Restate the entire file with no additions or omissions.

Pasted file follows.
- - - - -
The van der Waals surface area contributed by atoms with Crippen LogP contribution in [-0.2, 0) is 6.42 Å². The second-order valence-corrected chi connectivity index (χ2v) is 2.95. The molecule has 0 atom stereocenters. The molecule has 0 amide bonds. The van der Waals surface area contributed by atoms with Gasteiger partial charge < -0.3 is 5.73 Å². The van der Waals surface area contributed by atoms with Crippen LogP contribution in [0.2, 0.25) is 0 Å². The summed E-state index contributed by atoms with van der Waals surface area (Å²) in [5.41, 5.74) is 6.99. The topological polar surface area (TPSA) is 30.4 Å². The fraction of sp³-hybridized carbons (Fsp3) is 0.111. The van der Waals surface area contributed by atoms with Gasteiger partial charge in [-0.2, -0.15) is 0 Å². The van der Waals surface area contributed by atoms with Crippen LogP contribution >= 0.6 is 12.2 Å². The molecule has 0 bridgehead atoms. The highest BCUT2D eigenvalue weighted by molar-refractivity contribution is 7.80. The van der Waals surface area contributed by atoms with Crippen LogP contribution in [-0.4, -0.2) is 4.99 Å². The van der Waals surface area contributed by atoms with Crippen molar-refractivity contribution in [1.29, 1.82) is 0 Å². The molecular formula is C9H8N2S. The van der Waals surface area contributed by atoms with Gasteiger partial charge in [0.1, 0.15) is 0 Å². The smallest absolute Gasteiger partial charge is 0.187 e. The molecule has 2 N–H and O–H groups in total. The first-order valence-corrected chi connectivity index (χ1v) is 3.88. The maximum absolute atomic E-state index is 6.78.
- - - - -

The van der Waals surface area contributed by atoms with Crippen LogP contribution in [-0.2, 0) is 6.42 Å². The second-order valence-corrected chi connectivity index (χ2v) is 2.95. The molecule has 0 atom stereocenters. The molecule has 0 amide bonds. The van der Waals surface area contributed by atoms with Gasteiger partial charge < -0.3 is 5.73 Å². The van der Waals surface area contributed by atoms with Crippen LogP contribution in [0.2, 0.25) is 0 Å². The summed E-state index contributed by atoms with van der Waals surface area (Å²) in [5.41, 5.74) is 6.99. The topological polar surface area (TPSA) is 30.4 Å². The fraction of sp³-hybridized carbons (Fsp3) is 0.111. The van der Waals surface area contributed by atoms with Gasteiger partial charge in [-0.2, -0.15) is 0 Å². The van der Waals surface area contributed by atoms with Crippen LogP contribution >= 0.6 is 12.2 Å². The molecule has 0 bridgehead atoms. The highest BCUT2D eigenvalue weighted by molar-refractivity contribution is 7.80. The van der Waals surface area contributed by atoms with Crippen LogP contribution in [-0.4, -0.2) is 4.99 Å². The van der Waals surface area contributed by atoms with Crippen molar-refractivity contribution in [1.29, 1.82) is 0 Å². The molecular formula is C9H8N2S. The van der Waals surface area contributed by atoms with Gasteiger partial charge in [0.1, 0.15) is 0 Å². The smallest absolute Gasteiger partial charge is 0.187 e. The molecule has 2 N–H and O–H groups in total. The first-order valence-corrected chi connectivity index (χ1v) is 3.88. The maximum absolute atomic E-state index is 6.78.